Gowns by Adrian!

Posted by Christina Stewart May 22, 2013 2 Comments 22861 views

Adrian was the first designer to use “Gowns by…” as a film credit. He was Metro-Goldwyn-Mayer’s head costume designer from 1928 to 1941. During this time he worked on over 250 films, designing outfits for some of Hollywood’s most beautiful and glamorous leading ladies. Adrian made Greta Garbo, Joan Crawford, Jean Harlow, Norma Shearer, and Marion Davies the Hollywood icons they are today.

Still image from "Adrian"

Adrian, ca. 1935

Still image from "Adrian"

Greta Garbo and Adrian going over costume sketches, 1929. Garbo is wearing one of his costumes from “The Kiss” (1929)

Fellow costume designer Natacha Rambova, the subject of a recent PCF Fashion Column, brought Adrian to Hollywood from New York in 1924. They were to work on films for Rambova’s husband Rudolph Valentino, but their first film The Hooded Falcon (1924) was never finished. Adrian would go on to work with Rambova once more on her now lost film What Price Beauty? (1925) and twice more with Valentino on The Eagle and Cobra, both in 1925.

Still image from "The Eagle"

Vilma Banky and Rudolph Valentino in “The Eagle” 1925

Still image from "Cobra"

Nita Naldi and Rudolph Valentino in “Cobra” 1925

After his time with Rambova and Valentino, Adrian worked as a fashion designer for Cecil B. DeMille’s independent production company, DeMille Pictures Corporation, from 1926 to 1928. With titles like, Gigolo (1926), Vanity (1927) and His Dog (1927), these films were unremarkable, but they did add another layer to Adrian’s foundation as a Hollywood costume designer. DeMille loaned Adrian to Fox Pictures for the film Fig Leaves (1926), which starred Olive Borden as a housewife who becomes a model in a fashion house. Adrian also contributed designs to, but was not credited for, DeMille’s epic King of Kings (1927).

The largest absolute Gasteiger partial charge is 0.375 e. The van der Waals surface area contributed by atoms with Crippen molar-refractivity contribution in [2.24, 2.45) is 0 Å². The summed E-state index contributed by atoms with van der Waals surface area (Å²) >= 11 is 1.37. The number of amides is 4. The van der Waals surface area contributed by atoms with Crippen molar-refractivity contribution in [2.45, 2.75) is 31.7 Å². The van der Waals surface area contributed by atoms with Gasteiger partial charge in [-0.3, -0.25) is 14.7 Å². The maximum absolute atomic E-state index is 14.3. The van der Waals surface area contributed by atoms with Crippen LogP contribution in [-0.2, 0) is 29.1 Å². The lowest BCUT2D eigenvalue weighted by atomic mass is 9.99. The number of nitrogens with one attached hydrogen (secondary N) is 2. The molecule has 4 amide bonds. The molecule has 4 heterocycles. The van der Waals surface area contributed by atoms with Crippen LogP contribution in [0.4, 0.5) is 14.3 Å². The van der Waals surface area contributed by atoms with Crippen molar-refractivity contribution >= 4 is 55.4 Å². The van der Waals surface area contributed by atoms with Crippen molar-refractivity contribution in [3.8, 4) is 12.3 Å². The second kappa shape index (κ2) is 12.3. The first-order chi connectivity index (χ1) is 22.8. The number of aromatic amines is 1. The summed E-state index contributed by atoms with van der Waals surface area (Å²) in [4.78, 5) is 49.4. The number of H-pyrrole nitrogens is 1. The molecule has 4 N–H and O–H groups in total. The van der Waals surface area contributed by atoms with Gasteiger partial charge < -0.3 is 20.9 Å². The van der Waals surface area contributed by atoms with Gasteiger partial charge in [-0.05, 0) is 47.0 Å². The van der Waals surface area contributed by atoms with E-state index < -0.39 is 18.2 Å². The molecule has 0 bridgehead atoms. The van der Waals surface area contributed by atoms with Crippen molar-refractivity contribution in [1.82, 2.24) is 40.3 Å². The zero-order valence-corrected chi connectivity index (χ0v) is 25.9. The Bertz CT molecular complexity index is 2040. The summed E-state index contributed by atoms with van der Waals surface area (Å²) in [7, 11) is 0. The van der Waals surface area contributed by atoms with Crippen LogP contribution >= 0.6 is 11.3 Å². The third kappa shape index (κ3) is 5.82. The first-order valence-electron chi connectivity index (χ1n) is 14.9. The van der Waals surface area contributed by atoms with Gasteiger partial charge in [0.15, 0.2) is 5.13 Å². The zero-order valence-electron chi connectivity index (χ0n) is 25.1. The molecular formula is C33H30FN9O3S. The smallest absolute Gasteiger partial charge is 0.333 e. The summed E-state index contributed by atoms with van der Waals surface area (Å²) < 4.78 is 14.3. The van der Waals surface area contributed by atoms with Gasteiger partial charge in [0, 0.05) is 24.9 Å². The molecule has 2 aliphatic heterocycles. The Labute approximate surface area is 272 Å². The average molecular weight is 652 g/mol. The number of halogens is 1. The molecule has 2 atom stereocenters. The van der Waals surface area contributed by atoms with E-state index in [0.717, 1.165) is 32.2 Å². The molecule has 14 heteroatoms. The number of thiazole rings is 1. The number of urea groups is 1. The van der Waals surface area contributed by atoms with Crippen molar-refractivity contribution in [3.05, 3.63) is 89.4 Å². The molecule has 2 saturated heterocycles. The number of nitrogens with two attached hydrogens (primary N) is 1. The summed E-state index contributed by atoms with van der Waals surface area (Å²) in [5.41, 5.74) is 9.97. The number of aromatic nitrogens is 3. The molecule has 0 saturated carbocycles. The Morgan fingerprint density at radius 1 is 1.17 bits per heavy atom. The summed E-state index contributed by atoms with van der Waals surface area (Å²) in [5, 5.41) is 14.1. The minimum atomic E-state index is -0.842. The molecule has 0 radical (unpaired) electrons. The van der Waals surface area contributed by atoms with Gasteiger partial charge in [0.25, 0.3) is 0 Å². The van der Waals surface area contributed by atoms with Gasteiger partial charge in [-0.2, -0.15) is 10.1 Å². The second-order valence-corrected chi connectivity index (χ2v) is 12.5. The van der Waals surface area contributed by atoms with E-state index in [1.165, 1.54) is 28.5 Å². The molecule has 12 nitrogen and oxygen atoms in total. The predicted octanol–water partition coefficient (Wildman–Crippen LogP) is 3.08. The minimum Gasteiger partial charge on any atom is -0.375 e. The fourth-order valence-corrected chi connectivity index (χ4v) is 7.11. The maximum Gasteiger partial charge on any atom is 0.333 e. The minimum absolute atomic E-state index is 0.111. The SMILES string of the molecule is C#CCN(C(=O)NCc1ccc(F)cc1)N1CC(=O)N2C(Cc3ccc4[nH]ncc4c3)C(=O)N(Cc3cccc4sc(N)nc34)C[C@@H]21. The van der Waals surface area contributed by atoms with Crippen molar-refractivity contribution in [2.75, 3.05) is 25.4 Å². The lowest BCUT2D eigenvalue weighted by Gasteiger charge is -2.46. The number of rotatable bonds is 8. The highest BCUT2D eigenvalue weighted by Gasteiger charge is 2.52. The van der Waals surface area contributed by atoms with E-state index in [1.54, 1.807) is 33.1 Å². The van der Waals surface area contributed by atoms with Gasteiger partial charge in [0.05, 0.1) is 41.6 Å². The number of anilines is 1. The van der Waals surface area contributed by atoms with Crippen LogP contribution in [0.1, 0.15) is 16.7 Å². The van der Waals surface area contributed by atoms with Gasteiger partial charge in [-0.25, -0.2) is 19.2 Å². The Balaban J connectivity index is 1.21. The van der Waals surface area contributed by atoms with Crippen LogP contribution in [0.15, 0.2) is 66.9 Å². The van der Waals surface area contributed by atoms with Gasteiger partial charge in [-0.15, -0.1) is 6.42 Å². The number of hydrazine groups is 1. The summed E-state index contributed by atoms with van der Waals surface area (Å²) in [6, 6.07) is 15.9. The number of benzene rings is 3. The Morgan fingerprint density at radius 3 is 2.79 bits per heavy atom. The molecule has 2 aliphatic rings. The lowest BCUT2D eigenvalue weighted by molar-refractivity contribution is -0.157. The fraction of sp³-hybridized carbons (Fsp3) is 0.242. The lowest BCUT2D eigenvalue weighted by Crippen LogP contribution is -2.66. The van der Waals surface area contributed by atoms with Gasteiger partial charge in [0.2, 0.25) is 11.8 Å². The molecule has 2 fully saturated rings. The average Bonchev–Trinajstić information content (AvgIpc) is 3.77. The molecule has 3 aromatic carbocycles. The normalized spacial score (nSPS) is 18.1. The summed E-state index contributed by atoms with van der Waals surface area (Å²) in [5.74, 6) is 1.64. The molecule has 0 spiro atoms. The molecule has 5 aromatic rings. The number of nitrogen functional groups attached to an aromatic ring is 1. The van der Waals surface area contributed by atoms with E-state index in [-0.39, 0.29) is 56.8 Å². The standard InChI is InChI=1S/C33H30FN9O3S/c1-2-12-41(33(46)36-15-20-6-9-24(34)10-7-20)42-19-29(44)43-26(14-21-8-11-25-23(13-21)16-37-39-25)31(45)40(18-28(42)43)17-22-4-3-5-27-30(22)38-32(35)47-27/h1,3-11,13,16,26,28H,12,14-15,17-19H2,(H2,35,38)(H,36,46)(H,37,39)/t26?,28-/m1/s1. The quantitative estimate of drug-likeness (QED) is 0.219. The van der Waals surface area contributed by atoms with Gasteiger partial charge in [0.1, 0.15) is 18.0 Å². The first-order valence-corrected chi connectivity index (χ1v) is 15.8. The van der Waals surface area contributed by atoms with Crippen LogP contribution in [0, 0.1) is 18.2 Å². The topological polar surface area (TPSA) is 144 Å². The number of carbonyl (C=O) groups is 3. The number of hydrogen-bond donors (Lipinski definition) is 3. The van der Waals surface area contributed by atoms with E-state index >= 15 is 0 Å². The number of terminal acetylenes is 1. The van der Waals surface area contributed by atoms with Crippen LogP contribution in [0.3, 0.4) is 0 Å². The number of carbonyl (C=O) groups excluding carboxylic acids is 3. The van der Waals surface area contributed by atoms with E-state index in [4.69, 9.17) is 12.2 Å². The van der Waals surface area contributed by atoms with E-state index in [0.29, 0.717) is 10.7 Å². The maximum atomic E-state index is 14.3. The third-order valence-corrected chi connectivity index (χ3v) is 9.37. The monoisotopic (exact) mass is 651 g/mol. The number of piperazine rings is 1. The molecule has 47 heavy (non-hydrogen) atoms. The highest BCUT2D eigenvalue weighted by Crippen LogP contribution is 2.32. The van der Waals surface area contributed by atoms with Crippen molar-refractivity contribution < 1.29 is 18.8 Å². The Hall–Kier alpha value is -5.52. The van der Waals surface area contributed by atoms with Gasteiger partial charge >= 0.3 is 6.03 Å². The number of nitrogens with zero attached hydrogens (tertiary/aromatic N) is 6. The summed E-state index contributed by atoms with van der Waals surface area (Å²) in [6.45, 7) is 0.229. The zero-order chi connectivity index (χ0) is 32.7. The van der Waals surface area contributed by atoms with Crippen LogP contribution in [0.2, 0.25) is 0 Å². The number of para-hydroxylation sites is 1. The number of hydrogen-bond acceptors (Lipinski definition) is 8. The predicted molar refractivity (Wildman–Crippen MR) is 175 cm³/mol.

Still image from "For Alimony Only"

Leatrice Joy in “For Alimony Only” 1926

Still image from "Fig Leaves"

Olive Borden sizing things up in “Fig Leaves” 1926


When DeMille moved from the Paramount Pictures lot over to MGM in 1928, he took Adrian with him. MGM, still a young company at the time, borrowed Adrian to design for some of their productions. It worked out so well Adrian decided to remain with MGM when DeMille returned to Paramount a short time later. This was the beginning of a very glamorous and productive time for both designer and studio.

Still image from "Adrian"

Adrian and Greta Garbo on the set of “The Single Standard” 1929

Still image from "Joan Crawford"

Joan Crawford, 1929

Not only did Adrian gown Garbo, Crawford, Harlow, Shearer, and Davies, but also Hedy Lamarr, Rosalind Russell, Myrna Loy, Loretta Young, Jeannette MacDonald, Ann Harding, Eleanor Powell, Margaret Sullivan, Katherine Hepburn, and Judy Garland in their most rememberable films. The credit list from these collaborations includes such classics as Mata Hari (1931), Letty Lynton (1932), Blondie at the Follies (1932), Midnight Mary (1932), Dinner at Eight (1933), The Broadway Melody of 1936 (1935), Double Wedding (1937), Marie Antoinette (1938), Sweethearts (1938), The Women (1939), The Wizard of Oz (1939), The Philadelphia Story (1940), and Ziegfeld Girl (1941).